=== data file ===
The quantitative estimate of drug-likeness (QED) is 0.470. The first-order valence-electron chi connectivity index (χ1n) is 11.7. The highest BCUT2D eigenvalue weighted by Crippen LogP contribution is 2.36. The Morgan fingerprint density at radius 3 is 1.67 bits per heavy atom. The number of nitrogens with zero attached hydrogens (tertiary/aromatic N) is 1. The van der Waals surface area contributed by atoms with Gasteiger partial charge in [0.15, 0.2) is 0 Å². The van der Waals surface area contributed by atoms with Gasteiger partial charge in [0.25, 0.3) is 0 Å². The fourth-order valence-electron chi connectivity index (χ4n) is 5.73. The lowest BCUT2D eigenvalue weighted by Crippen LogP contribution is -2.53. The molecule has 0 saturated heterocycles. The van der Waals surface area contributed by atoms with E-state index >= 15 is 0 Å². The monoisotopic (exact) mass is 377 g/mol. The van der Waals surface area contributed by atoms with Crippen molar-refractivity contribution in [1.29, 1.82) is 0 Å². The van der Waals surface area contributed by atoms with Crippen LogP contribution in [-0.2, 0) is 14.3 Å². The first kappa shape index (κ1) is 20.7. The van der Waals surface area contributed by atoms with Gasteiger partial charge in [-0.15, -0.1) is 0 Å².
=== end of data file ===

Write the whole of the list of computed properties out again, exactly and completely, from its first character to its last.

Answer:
The quantitative estimate of drug-likeness (QED) is 0.470. The first-order valence-electron chi connectivity index (χ1n) is 11.7. The highest BCUT2D eigenvalue weighted by Crippen LogP contribution is 2.36. The Morgan fingerprint density at radius 3 is 1.67 bits per heavy atom. The number of nitrogens with zero attached hydrogens (tertiary/aromatic N) is 1. The van der Waals surface area contributed by atoms with Gasteiger partial charge in [0.15, 0.2) is 0 Å². The van der Waals surface area contributed by atoms with Gasteiger partial charge in [0.25, 0.3) is 0 Å². The fourth-order valence-electron chi connectivity index (χ4n) is 5.73. The lowest BCUT2D eigenvalue weighted by Crippen LogP contribution is -2.53. The molecule has 0 saturated heterocycles. The van der Waals surface area contributed by atoms with E-state index >= 15 is 0 Å². The monoisotopic (exact) mass is 377 g/mol. The van der Waals surface area contributed by atoms with Crippen molar-refractivity contribution in [1.29, 1.82) is 0 Å². The van der Waals surface area contributed by atoms with Crippen LogP contribution in [-0.2, 0) is 14.3 Å². The first kappa shape index (κ1) is 20.7. The van der Waals surface area contributed by atoms with Gasteiger partial charge in [-0.15, -0.1) is 0 Å².